Making it meaningful: How European companies are linking ESG and executive pay
Many European companies already incorporate ESG metrics into executive pay. In a study of 365 issuers from major indexes in continental Europe and the UK, 68 percent have at least one ESG metric in their incentive plans, according to Willis Towers Watson.
But companies are under pressure to go further. Investors want to see stronger links between ESG, strategy and pay. In particular, they are pushing for significant metrics on key sustainability topics, like climate change and diversity.
If you go back four years, firms with ESG metrics in executive pay tended to be from certain industries, explains Peter Reilly, a senior director at FTI Consulting. He highlights the energy and materials sectors, where you could find compensation linked to measures like emissions or health and safety.
That picture has changed significantly, however, and today there are new announcements almost every week, adds Reilly. ‘There is a market-wide trend because, increasingly, every listed company either recognizes internally that this is key to its business strategy and risk, or it’s being told that by its largest investors,’ he says.
External pressure is playing a key role in reshaping pay packages across Europe. Investors, regulators, proxy advisers and reporting bodies are nudging firms – with varying levels of force – toward more integration between ESG and compensation.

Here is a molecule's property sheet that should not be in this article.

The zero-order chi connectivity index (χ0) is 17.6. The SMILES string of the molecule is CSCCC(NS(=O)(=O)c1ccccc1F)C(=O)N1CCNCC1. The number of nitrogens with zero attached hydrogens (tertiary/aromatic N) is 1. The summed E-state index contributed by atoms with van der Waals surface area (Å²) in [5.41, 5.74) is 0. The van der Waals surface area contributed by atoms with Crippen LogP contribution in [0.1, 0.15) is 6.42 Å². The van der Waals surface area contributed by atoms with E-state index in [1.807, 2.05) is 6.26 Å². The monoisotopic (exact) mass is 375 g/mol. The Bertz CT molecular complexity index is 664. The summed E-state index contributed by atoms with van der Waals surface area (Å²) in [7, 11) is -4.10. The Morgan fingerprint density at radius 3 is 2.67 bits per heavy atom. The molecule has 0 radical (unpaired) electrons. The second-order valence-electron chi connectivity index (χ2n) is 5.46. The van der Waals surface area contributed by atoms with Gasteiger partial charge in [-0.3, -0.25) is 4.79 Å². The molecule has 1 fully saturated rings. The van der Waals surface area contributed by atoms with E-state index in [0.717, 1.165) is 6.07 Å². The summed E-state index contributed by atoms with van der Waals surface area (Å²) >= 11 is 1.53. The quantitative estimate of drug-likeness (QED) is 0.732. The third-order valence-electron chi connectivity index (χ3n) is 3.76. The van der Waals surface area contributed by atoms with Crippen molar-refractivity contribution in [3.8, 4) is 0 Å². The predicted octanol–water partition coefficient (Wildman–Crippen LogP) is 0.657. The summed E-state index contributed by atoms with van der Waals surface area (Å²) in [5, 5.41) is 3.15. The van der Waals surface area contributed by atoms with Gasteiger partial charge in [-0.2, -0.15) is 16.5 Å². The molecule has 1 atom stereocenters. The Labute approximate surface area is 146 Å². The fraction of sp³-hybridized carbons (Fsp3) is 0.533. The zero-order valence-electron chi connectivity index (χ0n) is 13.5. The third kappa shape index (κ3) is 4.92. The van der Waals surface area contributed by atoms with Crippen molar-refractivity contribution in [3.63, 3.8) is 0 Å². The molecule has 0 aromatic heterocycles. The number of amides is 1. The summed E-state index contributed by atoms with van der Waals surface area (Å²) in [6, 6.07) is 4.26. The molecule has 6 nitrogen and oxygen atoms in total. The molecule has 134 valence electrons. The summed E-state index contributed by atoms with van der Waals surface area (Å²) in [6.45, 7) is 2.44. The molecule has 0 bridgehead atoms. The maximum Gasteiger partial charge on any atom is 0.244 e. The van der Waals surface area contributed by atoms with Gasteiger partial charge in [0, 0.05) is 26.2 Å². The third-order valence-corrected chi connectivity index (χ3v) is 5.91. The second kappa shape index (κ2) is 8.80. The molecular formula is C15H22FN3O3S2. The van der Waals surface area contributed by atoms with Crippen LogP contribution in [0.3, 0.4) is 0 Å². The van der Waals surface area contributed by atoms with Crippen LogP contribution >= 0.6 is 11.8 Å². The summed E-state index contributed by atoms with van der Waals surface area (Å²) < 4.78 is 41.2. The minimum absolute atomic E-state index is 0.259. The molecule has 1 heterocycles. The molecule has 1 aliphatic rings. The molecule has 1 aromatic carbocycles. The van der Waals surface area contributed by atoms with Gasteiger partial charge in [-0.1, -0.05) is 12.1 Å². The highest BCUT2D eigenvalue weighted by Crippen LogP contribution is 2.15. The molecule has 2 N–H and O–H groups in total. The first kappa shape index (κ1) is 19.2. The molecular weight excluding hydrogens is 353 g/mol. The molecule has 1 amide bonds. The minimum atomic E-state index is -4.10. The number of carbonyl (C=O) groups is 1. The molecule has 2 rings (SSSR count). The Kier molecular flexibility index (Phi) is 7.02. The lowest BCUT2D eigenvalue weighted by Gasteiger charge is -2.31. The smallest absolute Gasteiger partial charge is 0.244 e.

At a regional level, the Shareholder Rights Directive II has mandated say-on-pay votes across the continent. While some countries already gave shareholders a vote on pay, others have seen a big rise in scrutiny. The directive also calls for investors to analyze corporate performance through an ESG lens, increasing expectations that pay and sustainability should be integrated.
National corporate governance codes are playing their part, too. For example, the updated French code says ESG measures should be included in executive compensation. ‘If you look at EU markets, the French market is taking a lead,’ says Aniel Mahabier, chief executive at CGLytics.
Further pressure is being exerted by investor groups. Last November the UK’s Investment Association, which represents more than 250 members with around £8.5 tn ($11.8 tn) in assets under management, adjusted its ‘principles for remuneration’ to be clearer on expectations around non-financial performance metrics.
‘ESG measures should be material to the business and quantifiable,’ states the association in the principles. ‘In each case, the link to strategy and method of performance measurement should be clearly explained.’
At Amundi, Europe’s largest asset manager, expectations around ESG and compensation continue to evolve. In 2020 it asked companies to include ESG metrics in their LTIP and voted against those that did not. This year it is going further and calling for climate performance measures in sectors with heavy exposure to global warming.
‘We really want top management’s compensation to be linked to the climate strategy,’ says Caroline Le Meaux, head of ESG engagement at Amundi. ‘We will vote against any viable items if there are no climate-related KPIs. And, for all sectors, we still have ESG KPI requirements for variable compensation.’
This is an extract of an article from the Spring 2021 issue of IR Magazine.